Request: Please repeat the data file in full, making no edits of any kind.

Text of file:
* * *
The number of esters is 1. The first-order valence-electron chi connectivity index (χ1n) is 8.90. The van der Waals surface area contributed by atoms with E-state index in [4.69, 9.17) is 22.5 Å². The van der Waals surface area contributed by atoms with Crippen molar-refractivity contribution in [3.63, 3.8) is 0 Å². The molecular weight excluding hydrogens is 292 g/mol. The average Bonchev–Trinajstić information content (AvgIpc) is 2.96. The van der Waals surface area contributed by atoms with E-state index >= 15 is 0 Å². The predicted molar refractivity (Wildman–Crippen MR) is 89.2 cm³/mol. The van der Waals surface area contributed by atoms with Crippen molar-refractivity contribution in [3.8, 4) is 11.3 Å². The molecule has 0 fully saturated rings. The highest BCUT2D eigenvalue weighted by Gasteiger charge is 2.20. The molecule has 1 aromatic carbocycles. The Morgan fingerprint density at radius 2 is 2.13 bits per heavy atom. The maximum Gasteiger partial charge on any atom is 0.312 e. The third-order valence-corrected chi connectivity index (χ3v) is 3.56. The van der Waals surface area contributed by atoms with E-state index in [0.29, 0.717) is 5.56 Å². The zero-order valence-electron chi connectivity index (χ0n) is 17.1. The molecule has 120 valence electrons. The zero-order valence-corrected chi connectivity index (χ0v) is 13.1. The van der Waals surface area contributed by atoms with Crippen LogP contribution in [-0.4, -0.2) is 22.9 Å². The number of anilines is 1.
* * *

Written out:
The number of esters is 1. The first-order valence-electron chi connectivity index (χ1n) is 8.90. The van der Waals surface area contributed by atoms with E-state index in [4.69, 9.17) is 22.5 Å². The van der Waals surface area contributed by atoms with Crippen molar-refractivity contribution in [3.63, 3.8) is 0 Å². The molecular weight excluding hydrogens is 292 g/mol. The average Bonchev–Trinajstić information content (AvgIpc) is 2.96. The van der Waals surface area contributed by atoms with E-state index >= 15 is 0 Å². The predicted molar refractivity (Wildman–Crippen MR) is 89.2 cm³/mol. The van der Waals surface area contributed by atoms with Crippen molar-refractivity contribution in [3.8, 4) is 11.3 Å². The molecule has 0 fully saturated rings. The highest BCUT2D eigenvalue weighted by Gasteiger charge is 2.20. The molecule has 1 aromatic carbocycles. The Morgan fingerprint density at radius 2 is 2.13 bits per heavy atom. The maximum Gasteiger partial charge on any atom is 0.312 e. The third-order valence-corrected chi connectivity index (χ3v) is 3.56. The van der Waals surface area contributed by atoms with E-state index in [0.29, 0.717) is 5.56 Å². The zero-order valence-electron chi connectivity index (χ0n) is 17.1. The molecule has 120 valence electrons. The zero-order valence-corrected chi connectivity index (χ0v) is 13.1. The van der Waals surface area contributed by atoms with Crippen LogP contribution in [-0.4, -0.2) is 22.9 Å². The number of anilines is 1.